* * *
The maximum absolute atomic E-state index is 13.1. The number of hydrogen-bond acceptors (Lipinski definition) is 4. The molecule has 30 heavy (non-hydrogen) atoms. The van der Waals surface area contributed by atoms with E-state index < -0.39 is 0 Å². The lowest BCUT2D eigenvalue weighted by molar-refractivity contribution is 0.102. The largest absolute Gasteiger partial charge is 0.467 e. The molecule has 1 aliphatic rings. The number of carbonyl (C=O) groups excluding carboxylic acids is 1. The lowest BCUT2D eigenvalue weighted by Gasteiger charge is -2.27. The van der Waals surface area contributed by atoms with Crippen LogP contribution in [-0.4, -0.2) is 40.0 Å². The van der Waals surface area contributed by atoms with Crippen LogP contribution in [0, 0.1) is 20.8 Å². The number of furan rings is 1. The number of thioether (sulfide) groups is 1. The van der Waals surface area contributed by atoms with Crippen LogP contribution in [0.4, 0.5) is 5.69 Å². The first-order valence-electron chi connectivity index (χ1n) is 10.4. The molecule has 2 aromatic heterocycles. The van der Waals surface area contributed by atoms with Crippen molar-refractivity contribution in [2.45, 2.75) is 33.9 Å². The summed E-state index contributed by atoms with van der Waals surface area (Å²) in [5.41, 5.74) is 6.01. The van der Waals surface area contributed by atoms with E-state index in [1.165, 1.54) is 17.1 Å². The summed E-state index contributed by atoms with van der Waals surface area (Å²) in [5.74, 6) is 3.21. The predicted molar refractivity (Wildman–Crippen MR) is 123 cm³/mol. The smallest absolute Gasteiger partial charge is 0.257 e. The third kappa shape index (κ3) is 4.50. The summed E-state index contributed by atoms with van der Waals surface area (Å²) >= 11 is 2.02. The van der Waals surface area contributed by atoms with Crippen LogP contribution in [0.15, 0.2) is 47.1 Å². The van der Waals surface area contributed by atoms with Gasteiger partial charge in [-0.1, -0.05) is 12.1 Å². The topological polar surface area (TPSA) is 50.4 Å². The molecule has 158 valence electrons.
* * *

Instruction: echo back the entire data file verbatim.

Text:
The maximum absolute atomic E-state index is 13.1. The number of hydrogen-bond acceptors (Lipinski definition) is 4. The molecule has 30 heavy (non-hydrogen) atoms. The van der Waals surface area contributed by atoms with E-state index < -0.39 is 0 Å². The lowest BCUT2D eigenvalue weighted by molar-refractivity contribution is 0.102. The largest absolute Gasteiger partial charge is 0.467 e. The molecule has 1 aliphatic rings. The number of carbonyl (C=O) groups excluding carboxylic acids is 1. The lowest BCUT2D eigenvalue weighted by Gasteiger charge is -2.27. The van der Waals surface area contributed by atoms with Crippen LogP contribution in [-0.4, -0.2) is 40.0 Å². The van der Waals surface area contributed by atoms with Crippen LogP contribution in [0, 0.1) is 20.8 Å². The number of furan rings is 1. The number of thioether (sulfide) groups is 1. The van der Waals surface area contributed by atoms with Crippen LogP contribution in [0.4, 0.5) is 5.69 Å². The first-order valence-electron chi connectivity index (χ1n) is 10.4. The molecule has 2 aromatic heterocycles. The van der Waals surface area contributed by atoms with Crippen molar-refractivity contribution in [2.45, 2.75) is 33.9 Å². The summed E-state index contributed by atoms with van der Waals surface area (Å²) in [5.41, 5.74) is 6.01. The van der Waals surface area contributed by atoms with E-state index in [1.165, 1.54) is 17.1 Å². The summed E-state index contributed by atoms with van der Waals surface area (Å²) in [5.74, 6) is 3.21. The predicted molar refractivity (Wildman–Crippen MR) is 123 cm³/mol. The smallest absolute Gasteiger partial charge is 0.257 e. The third kappa shape index (κ3) is 4.50. The summed E-state index contributed by atoms with van der Waals surface area (Å²) >= 11 is 2.02. The van der Waals surface area contributed by atoms with Crippen LogP contribution in [0.15, 0.2) is 47.1 Å². The van der Waals surface area contributed by atoms with Gasteiger partial charge in [-0.1, -0.05) is 12.1 Å². The topological polar surface area (TPSA) is 50.4 Å². The molecule has 158 valence electrons.